This Sukkot about 40 Pedi Sukkahs, many pedaled by Chabad rabbis, are roaming cities from Portland to Montreal to Brussels, bringing the holiday to Jews who might otherwise ignore it.

This Sukkot about 40 Pedi Sukkahs, many pedaled by Chabad rabbis, are roaming cities from Portland to Montreal to Brussels, bringing the holiday to Jews who might otherwise ignore it. Photo courtesy Chabad.org


This image is available for Web publication. For questions, contact Sally Morrow.

(RNS) The Jewish holiday of Sukkot – a harvest festival which some liken to a “Jewish Thanksgiving” — requires Jews to spend time in a sukkah, a sort of temporary dwelling that evokes the Israelites’ shelters during their desert wanderings.

During Sukkot, which began Wednesday evening (Sept. 18) and lasts for eight days, observant Jews are supposed to eat and even sleep in the sukkah. Typically, the wood or canvas structure holds a family or two, and is set up in the yard.

But what if you have no place to build a sukkah, or just didn’t get around to it? Maybe a “Pedi Sukkah” will roll into your neighborhood.

The Pedi Sukkah is basically a small sukkah on wheels, most often an adult-sized tricycle with a platform that can support a sukkah big enough for one burly person.

Orthodox Jewish men on "Pedi-Sukkahs" in New York. A sukkah is a temporary structure — reminiscent of those the Israelites dwelt in as they wandered 40 years in the desert – that Jews are required to build for the festival of Sukkot, which began on Wednesday evening (Sept. 18) and will last for eight days. Chabad–Lubavitch, a group of devoutly religious Jews, put sukkahs on bikes to bring them to Jews who might not otherwise  have a chance to spend time in one.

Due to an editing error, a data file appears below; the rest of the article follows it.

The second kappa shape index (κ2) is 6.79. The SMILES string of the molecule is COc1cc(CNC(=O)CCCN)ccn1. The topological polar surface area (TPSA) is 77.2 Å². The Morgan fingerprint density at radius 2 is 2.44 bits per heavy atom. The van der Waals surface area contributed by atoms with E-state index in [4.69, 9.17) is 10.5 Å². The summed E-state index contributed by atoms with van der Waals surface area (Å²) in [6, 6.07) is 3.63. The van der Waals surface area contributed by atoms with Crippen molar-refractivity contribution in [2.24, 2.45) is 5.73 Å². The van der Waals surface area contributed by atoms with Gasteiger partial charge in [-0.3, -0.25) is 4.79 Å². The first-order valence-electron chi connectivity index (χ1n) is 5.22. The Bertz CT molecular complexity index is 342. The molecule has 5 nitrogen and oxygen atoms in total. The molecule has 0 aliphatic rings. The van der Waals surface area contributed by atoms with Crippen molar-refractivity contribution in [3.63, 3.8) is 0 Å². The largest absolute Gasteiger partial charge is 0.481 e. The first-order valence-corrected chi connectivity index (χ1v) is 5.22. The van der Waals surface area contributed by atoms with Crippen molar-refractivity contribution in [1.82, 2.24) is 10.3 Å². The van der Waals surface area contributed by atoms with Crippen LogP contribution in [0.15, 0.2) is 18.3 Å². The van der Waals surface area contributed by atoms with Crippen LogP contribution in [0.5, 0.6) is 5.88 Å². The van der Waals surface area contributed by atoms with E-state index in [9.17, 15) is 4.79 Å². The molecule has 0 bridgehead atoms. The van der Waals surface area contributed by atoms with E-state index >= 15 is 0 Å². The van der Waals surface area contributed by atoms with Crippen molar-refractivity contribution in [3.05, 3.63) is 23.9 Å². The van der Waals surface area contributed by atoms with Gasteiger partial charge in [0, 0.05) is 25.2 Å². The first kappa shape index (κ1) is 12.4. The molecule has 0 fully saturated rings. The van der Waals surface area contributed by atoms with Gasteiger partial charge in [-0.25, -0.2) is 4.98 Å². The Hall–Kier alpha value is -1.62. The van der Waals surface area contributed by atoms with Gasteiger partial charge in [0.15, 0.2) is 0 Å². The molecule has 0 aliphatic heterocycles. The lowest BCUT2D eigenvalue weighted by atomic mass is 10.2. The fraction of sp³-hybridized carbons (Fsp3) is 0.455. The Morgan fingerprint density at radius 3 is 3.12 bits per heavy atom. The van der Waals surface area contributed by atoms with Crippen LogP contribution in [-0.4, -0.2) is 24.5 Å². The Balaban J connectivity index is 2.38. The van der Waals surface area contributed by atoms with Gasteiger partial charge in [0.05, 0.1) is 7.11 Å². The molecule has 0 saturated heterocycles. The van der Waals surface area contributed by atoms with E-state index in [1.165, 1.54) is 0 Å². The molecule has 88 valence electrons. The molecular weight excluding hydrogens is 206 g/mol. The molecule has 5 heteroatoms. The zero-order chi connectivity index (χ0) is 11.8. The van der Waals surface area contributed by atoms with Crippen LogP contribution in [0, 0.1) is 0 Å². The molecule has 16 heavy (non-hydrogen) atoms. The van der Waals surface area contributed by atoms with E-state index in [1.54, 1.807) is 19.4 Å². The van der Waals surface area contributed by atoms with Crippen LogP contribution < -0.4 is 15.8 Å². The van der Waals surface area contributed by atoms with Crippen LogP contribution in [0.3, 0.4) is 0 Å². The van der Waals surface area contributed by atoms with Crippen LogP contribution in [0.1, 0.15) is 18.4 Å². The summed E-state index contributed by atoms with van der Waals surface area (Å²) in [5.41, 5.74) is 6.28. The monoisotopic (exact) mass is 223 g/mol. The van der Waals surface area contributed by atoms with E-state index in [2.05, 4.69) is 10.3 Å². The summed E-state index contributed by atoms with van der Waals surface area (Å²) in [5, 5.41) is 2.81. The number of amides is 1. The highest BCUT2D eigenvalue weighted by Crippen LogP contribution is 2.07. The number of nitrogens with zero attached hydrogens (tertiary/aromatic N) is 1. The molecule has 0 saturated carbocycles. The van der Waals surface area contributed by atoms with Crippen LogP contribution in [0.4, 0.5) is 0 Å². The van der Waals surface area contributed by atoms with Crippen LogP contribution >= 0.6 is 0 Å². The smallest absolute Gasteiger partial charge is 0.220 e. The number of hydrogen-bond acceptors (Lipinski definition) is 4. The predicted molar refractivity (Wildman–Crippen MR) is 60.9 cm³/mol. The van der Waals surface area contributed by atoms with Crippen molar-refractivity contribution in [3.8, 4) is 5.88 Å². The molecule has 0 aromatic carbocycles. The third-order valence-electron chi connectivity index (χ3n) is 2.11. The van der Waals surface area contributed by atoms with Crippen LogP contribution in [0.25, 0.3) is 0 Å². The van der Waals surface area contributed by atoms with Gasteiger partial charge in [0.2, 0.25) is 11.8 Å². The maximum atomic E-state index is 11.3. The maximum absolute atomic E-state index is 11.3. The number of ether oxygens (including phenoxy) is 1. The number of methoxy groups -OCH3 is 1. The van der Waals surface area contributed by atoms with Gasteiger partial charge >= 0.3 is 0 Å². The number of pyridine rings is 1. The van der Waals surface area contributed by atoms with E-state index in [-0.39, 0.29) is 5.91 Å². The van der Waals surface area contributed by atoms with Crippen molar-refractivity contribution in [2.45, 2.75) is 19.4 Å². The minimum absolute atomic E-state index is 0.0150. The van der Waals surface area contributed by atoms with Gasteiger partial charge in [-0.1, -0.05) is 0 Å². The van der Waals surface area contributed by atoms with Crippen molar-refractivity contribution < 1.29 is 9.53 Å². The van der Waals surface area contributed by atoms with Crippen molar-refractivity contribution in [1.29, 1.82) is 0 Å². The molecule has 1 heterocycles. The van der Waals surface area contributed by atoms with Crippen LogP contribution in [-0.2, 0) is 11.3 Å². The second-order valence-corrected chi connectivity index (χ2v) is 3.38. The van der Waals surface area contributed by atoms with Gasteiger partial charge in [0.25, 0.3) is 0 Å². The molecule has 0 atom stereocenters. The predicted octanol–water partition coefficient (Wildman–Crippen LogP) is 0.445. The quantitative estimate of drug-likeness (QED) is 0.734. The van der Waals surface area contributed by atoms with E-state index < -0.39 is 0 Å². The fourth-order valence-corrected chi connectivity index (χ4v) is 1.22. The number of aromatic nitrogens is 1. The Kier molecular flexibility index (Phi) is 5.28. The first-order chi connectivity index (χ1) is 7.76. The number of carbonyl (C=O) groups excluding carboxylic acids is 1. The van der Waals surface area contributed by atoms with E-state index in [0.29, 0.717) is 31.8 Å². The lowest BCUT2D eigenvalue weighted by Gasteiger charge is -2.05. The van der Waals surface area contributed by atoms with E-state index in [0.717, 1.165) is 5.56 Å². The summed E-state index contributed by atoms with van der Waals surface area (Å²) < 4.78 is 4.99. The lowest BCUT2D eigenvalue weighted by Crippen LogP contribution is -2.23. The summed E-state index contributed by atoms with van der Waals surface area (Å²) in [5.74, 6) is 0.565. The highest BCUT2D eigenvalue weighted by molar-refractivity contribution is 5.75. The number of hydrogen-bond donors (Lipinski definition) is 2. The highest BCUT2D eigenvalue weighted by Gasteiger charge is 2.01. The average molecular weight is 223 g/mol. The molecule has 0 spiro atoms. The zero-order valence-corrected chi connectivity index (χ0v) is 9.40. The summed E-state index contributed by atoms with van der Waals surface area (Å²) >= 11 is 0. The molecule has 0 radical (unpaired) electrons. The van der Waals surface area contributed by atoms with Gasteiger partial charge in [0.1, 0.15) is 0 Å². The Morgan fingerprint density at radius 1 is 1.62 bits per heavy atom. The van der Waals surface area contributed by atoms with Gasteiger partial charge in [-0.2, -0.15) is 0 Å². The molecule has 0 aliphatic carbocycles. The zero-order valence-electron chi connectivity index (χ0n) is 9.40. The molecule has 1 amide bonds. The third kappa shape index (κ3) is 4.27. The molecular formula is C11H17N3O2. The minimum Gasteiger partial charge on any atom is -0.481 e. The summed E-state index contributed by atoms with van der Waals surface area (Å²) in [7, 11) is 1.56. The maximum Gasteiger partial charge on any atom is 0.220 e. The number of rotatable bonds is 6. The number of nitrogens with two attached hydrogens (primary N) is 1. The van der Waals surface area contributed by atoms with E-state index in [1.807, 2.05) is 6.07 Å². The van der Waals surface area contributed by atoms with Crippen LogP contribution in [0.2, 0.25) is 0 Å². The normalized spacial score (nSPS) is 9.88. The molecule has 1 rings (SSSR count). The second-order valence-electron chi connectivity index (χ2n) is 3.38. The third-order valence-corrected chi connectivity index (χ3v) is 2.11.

Orthodox Jewish men on “Pedi-Sukkahs” in New York. A sukkah is a temporary structure — reminiscent of those the Israelites dwelt in as they wandered 40 years in the desert – that Jews are required to build for the festival of Sukkot, which began on Wednesday evening (Sept. 18) and will last for eight days. Chabad–Lubavitch, a group of devoutly religious Jews, put sukkahs on bikes to bring them to Jews who might not otherwise have a chance to spend time in one. Photo courtesy Chabad.org


This image is available for Web publication. For questions, contact Sally Morrow.

The idea for it came to a Brooklyn teenager named Levi Duchman in 2009, when he built the prototype. Duchman, who is part of the devout Chabad-Lubavitch movement, soon after teamed up with Worksman Cycles, a New York company that makes industrial bikes, according to Chabad.org.

This Sukkot about 40 Pedi Sukkahs, many pedaled by Chabad rabbis, are roaming cities from Portland to Montreal to Brussels, bringing the holiday to Jews who might otherwise ignore it.

 

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